Besides, Carl and Lavar’s scheme would tilt the CDP liability challenge playing field all one way. The would-be “pay first, litigate later” taxpayers would always get to challenge their liabilities at a CDP hearing because they are never given a prior judicial opportunity to contest their liabilities. Meanwhile, the notice of deficiency taxpayers could lose their right to challenge their liabilities in a CDP hearing if they so much as not check their mail on a regular basis. (See the Onyango case that Carl mentions at the end of his post). That imbalance does not strike me as collection due process for all.

      As you say, “pay first, litigate later” can cause financial hardship. And, as you say, the Tax Court was created to alleviate that hardship–but only as to a few tax types. And “pay first, litigate later” does not equal hardship:

      Some penalties (such as the § 6672 Trust Fund Recovery Penalty that Carl mentions) are divisible penalties; those penalties usually require payment of only a nominal sum before one can litigate the entire liability. Other penalties (such as those imposed by §§ 6700 and 6701) require only a 15% payment before litigation.

      As for your apparent personal tax matters, federal penalties can approximate one’s reported income. Ask anyone who has been subject to an FBAR penalty. Or to a Tax Court imposed § 6673 penalty. Or to a few § 6702 penalties.

      From your comments, though, I gather that you have no need to inquire.

  5. Norman Diamond says:

    Jason T. wrote: “No penalty that this post discusses or references is subject to deficiency procedures.”

    I understand the statement but not the reasoning. Surely you notice how this contradicts your previous statements which I commended as crystal clear. What is it about some income tax related penalties that makes them schizophrenic, assessed and collected in the same manner as income taxes except not assessed and collected in the same manner as income taxes?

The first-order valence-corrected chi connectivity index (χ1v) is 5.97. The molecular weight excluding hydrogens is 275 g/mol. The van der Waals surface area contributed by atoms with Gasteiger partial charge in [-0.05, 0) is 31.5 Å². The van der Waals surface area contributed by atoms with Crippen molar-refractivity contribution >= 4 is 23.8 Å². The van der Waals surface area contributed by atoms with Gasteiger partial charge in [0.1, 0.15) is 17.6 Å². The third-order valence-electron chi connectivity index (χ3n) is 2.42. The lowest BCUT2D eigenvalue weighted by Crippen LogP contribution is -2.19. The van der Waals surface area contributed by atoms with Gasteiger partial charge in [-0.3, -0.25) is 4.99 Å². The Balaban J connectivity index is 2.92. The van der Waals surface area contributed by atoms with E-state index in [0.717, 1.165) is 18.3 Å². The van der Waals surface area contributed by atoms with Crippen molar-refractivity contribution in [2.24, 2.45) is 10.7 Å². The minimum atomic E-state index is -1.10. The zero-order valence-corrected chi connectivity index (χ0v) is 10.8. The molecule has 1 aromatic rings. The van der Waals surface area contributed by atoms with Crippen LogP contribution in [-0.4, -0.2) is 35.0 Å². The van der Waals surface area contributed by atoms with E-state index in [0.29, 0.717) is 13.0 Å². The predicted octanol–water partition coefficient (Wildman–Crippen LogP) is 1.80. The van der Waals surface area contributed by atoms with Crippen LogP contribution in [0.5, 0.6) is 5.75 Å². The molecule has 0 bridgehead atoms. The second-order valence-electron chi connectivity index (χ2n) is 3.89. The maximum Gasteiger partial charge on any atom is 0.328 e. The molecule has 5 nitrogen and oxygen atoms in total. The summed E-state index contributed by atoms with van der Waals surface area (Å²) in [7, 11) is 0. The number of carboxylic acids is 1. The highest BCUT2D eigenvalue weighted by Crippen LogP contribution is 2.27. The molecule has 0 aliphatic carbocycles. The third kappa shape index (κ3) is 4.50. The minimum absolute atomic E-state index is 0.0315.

“Some penalties (such as the § 6672 Trust Fund Recovery Penalty that Carl mentions) are divisible penalties; those penalties usually require payment of only a nominal sum before one can litigate the entire liability.

    Which could still be hardship, because the IRS could allege that someone participated in an abusive tax shelter even though the person didn’t.

    “Other penalties (such as those imposed by §§ 6700 and 6701) require only a 15% payment before litigation.”

    Which could still be hardship, for example if the IRS had asserted $5,000,000 in penalties against me, as there is nothing to stop them from doing so.

    I agree with your desription of your opponents:
    ‘Their argument is a clever one. They demand a “prior judicial opportunity to contest the liability.” But they know that, for the penalties at issue, any prior judicial opportunity could come only if the taxpayer “pays first, litigates later.” Yet, they would no doubt argue, “pay first, litigate later” cannot be a “prior judicial opportunity” to contest the liability.’

    Yes, especially if they do not have the amount of money needed to pay first, litigate later.

    ‘Translation: the taxpayer should not have to “pay first, litigate later” those taxes that are determined under the “pay first, litigate later” only regime. Ah, but the Collection Due Process laws never abrogated that long-standing regime.’

    Right, part of the CDP laws violate the 5th Amendment. The Supreme Court’s observation in Flora that Tax Court is available to avoid hardship needs to be reinstated.

    I am well aware that non-income tax related penalties such as FBAR (title 31) can exceed a person’s assets let alone their income. I was not aware that CDP might be involved in them, but Tax Court isn’t.

  6. Larry Kars says:

    Great blog.